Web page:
Note: this sermon was originally preached at Grace Church Elizabethtown (PCA) in Elizabethtown, KY on March 8, 2020. It does not reflect most recent data on the spread of COVID-19.
I suspect that most if not all of us have likely heard about the outbreak of the novel Coronavirus. If you go to the main page of any news website, you will likely see an article or two on the novel Coronavirus. Last Friday, governor Andy Beshear called for a state of emergency after Kentucky’s first case of novel Coronavirus was confirmed in Lexington.
According to the Center for Disease Control, over 90 countries have confirmed cases of the virus, and over 30 U.S. states have at least one confirmed case of this virus.
In the majority of cases this virus has minor effects, but in some cases it causes severe illness and even death. The fatality rate can be hard to estimate because there are so many variables that need to be controlled for, but the received consensus is that the actual case fatality rate is somewhere between 0.5% and 2%, though this percentage is higher for the elderly and those with previous severe medical conditions. Continue reading “Sermon: Hope from the Stump of Jesse (Isaiah 11:1–10)”
In a previous post, I explained how I came to change my mind on infant baptism. That post was semi-autobiographical, attempting not so much to persuade others as to indicate some of my own thought-processes. I originally intended it just for friends and family members who may have heard that I became Presbyterian and wondered what that was all about. Unforeseen to me, it ended up having a much wider audience than I had originally envisioned. To date it is my most read blog post. No other posts even come close.
In it, I promised a future post in which I would “more directly explain my views on infant baptism, address some related issues, and share a fuller, annotated bibliography of resources I found helpful.” This is that post. Again, this is not my Treatise on Infant Baptism. I am not going to say everything that can be said. I wouldn’t even say that I am writing this with the primary intent of persuading others or making a full-fledged case. My goals are more modest. This will primarily be informative, aimed at helping interested readers understand how I view infant baptism, what I think it does, and what further resources may be consulted on this matter. Continue reading “On Baptizing Babies”
When Greg first asked me to preach, he did not assign me a text. We can only hope that he has learned his lesson. The sermon text for today is Exodus ch. 21–ch. 40. Don’t worry, I’m not going to read it out loud. This will definitely be more of an overview or big-picture kind of sermon.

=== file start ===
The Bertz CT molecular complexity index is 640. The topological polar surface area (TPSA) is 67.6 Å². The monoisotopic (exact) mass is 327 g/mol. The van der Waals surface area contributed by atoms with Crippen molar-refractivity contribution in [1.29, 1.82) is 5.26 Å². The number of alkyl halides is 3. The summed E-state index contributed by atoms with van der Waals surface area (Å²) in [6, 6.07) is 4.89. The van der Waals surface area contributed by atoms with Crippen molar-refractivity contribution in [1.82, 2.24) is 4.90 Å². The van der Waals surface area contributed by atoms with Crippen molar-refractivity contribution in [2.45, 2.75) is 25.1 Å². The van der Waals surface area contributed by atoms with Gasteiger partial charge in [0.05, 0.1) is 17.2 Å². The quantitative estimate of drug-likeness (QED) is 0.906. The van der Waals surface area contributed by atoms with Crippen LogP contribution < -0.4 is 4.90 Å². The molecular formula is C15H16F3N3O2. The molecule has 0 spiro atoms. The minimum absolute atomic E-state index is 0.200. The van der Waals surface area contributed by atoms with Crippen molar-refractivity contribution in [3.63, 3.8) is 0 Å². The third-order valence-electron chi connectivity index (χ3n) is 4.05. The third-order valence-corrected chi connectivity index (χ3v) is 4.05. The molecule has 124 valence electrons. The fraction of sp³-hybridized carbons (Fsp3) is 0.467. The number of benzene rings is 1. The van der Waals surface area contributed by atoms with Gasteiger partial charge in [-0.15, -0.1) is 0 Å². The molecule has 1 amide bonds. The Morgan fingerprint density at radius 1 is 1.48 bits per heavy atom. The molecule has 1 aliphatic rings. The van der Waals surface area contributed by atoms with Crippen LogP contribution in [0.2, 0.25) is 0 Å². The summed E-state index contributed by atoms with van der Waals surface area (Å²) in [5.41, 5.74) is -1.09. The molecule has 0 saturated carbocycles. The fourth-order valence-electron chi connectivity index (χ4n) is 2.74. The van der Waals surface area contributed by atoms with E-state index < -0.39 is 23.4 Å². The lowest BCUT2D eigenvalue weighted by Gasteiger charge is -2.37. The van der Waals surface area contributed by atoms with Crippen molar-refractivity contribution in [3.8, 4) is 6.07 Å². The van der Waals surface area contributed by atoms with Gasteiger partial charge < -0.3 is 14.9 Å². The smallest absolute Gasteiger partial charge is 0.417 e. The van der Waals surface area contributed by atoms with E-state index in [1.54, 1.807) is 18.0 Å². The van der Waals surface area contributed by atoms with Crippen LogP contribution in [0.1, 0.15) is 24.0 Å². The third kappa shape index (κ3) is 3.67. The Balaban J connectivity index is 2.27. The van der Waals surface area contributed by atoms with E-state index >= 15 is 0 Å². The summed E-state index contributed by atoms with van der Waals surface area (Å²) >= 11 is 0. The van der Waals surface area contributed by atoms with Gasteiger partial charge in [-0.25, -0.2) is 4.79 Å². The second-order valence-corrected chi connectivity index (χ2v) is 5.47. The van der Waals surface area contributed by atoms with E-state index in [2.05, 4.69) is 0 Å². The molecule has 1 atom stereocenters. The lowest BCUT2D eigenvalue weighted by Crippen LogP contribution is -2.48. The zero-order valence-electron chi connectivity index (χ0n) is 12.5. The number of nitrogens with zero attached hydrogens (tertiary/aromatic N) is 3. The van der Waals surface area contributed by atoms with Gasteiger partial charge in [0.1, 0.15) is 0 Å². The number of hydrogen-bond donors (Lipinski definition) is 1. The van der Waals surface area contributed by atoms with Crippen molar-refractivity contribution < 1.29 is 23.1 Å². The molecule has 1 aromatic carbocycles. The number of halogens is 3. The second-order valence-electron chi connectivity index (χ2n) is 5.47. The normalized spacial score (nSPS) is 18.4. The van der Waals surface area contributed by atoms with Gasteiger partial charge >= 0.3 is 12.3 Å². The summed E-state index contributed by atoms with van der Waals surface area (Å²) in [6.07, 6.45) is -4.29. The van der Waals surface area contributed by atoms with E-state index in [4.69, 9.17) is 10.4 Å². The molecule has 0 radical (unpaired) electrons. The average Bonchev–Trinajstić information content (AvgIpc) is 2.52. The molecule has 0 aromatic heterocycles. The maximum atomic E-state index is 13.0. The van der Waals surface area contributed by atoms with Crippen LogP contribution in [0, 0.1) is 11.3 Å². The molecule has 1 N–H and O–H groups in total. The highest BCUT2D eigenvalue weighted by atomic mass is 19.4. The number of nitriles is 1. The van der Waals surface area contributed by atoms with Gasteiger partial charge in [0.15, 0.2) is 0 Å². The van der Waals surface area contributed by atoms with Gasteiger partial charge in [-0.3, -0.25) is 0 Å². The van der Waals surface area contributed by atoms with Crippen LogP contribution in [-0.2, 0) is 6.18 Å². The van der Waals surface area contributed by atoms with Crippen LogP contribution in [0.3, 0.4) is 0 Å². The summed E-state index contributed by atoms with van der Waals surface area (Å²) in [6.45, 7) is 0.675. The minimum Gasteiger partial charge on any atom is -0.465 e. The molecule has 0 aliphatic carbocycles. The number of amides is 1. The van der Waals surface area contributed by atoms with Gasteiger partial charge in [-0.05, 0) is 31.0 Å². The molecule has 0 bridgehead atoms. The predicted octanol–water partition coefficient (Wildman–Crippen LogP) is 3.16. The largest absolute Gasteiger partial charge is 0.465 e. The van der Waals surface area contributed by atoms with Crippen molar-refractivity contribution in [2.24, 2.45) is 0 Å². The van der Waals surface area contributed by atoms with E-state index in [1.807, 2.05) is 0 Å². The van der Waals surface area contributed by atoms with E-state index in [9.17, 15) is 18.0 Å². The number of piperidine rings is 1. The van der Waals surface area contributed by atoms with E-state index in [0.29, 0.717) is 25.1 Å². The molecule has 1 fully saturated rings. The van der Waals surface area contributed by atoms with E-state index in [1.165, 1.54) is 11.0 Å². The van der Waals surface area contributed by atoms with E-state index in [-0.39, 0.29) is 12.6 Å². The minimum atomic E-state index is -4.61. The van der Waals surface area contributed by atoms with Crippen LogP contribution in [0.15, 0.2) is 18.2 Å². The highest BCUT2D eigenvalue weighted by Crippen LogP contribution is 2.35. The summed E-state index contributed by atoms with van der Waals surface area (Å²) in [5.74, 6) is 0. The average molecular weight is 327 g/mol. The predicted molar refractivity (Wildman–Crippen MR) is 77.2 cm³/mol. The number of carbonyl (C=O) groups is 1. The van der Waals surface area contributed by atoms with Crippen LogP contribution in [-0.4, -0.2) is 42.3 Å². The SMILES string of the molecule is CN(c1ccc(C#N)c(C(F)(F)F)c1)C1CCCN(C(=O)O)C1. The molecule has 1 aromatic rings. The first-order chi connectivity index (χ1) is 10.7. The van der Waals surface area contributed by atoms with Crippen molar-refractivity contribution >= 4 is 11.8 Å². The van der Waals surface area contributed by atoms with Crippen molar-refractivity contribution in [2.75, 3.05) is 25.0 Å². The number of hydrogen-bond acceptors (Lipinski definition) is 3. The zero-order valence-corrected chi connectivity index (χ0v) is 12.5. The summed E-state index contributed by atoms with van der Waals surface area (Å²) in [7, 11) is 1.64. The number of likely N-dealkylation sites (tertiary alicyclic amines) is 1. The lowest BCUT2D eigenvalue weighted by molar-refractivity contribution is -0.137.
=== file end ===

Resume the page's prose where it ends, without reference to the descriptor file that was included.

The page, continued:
I hope to sketch out six major movements that take place in these last chapters of Exodus. These movements or divisions form a plot that eventually comes to revolve around this central question: will the Lord dwell with his sinful people or not? Continue reading “Sermon: The Story of Sinai (Exodus 20–40)”
We are almost at the end of Pastor Greg’s 40 days of absence. When he returns he will be preaching through a few psalms, or so I have been told. So as I was thinking on what I would preach on for the last Sunday before he gets back, I thought that it might be beneficial to preach a sermon on the Lord’s Prayer. There are a few reasons for that. For one, it will introduce the subject of prayer as a topic before he preaches through a few psalms.
Another reason I thought it may be good to preach on this is that we pray the Lord’s Prayer, together, as a congregation every week. And that’s not accidental. That’s not just because we’re lazy or couldn’t think of anything else to put in there. No, that’s on purpose. So I thought it may be good to unpack the Lord’s Prayer a bit so that when we pray it together we can know a bit more of its meaning and significance.
More personally, I think I needed to preach a sermon on prayer. In fact, if Greg wasn’t preaching through some psalms when he gets back, I probably wouldn’t have chosen to preach a sermon on a passage of Scripture dealing with prayer. Prayer is just something that I would not say is my great strength. We’re all different as persons, and we all have different God-given strengths and gifts, and some of us are more spiritually mature than others, so I’m not sure how many of you will sympathize with this—but for me at least, I have often sensed the difficulty of prayer. Continue reading “Sermon: The Lord’s Prayer (7/28/19)”
During seminary I became convinced of infant baptism. This might come as a surprise to some folks, since I have been somewhat discreet on social media about this development. This is mainly because I was still a student at The Southern Baptist Theological Seminary and an active member at a Baptist church as I wrestled with this issue, and I did not want to appear divisive. But as of last October my wife and I joined a Presbyterian church here in Louisville, last December I graduated from Southern, and this May I came under care of the Ohio River Valley Presbytery in the PCA and began a one-year pastoral internship. So it now seems appropriate to write about this topic.